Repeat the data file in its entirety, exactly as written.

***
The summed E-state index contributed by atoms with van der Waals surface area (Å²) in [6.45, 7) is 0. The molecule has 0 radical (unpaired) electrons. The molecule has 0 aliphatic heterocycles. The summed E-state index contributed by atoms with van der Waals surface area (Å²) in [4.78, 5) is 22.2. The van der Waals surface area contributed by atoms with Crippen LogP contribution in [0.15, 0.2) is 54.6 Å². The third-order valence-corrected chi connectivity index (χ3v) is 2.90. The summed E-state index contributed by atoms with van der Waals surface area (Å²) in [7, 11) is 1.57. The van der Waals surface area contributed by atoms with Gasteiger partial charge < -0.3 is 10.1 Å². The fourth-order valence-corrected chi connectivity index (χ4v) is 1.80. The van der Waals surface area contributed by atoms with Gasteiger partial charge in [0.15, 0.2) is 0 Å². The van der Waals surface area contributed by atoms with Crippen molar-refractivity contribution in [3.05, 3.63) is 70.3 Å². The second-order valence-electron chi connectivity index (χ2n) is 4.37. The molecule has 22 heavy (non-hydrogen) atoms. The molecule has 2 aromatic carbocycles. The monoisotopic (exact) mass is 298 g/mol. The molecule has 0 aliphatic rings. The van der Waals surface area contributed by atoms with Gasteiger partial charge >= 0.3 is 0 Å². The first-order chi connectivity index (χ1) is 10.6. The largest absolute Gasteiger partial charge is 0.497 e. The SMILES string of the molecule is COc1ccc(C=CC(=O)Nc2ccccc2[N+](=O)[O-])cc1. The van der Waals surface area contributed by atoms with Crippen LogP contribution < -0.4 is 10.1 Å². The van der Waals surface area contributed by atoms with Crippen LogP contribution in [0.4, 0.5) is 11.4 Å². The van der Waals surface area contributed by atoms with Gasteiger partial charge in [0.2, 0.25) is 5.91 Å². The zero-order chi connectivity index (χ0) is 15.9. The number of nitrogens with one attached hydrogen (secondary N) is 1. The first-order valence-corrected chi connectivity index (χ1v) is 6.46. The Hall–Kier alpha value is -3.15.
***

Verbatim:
The summed E-state index contributed by atoms with van der Waals surface area (Å²) in [6.45, 7) is 0. The molecule has 0 radical (unpaired) electrons. The molecule has 0 aliphatic heterocycles. The summed E-state index contributed by atoms with van der Waals surface area (Å²) in [4.78, 5) is 22.2. The van der Waals surface area contributed by atoms with Crippen LogP contribution in [0.15, 0.2) is 54.6 Å². The third-order valence-corrected chi connectivity index (χ3v) is 2.90. The summed E-state index contributed by atoms with van der Waals surface area (Å²) in [7, 11) is 1.57. The van der Waals surface area contributed by atoms with Gasteiger partial charge < -0.3 is 10.1 Å². The fourth-order valence-corrected chi connectivity index (χ4v) is 1.80. The van der Waals surface area contributed by atoms with Gasteiger partial charge in [0.15, 0.2) is 0 Å². The van der Waals surface area contributed by atoms with Crippen molar-refractivity contribution in [3.05, 3.63) is 70.3 Å². The second-order valence-electron chi connectivity index (χ2n) is 4.37. The molecule has 22 heavy (non-hydrogen) atoms. The molecule has 2 aromatic carbocycles. The monoisotopic (exact) mass is 298 g/mol. The molecule has 0 aliphatic rings. The van der Waals surface area contributed by atoms with Gasteiger partial charge >= 0.3 is 0 Å². The first-order chi connectivity index (χ1) is 10.6. The largest absolute Gasteiger partial charge is 0.497 e. The SMILES string of the molecule is COc1ccc(C=CC(=O)Nc2ccccc2[N+](=O)[O-])cc1. The van der Waals surface area contributed by atoms with Crippen LogP contribution < -0.4 is 10.1 Å². The van der Waals surface area contributed by atoms with Crippen LogP contribution in [0.4, 0.5) is 11.4 Å². The van der Waals surface area contributed by atoms with Gasteiger partial charge in [0.2, 0.25) is 5.91 Å². The zero-order chi connectivity index (χ0) is 15.9. The number of nitrogens with one attached hydrogen (secondary N) is 1. The first-order valence-corrected chi connectivity index (χ1v) is 6.46. The Hall–Kier alpha value is -3.15.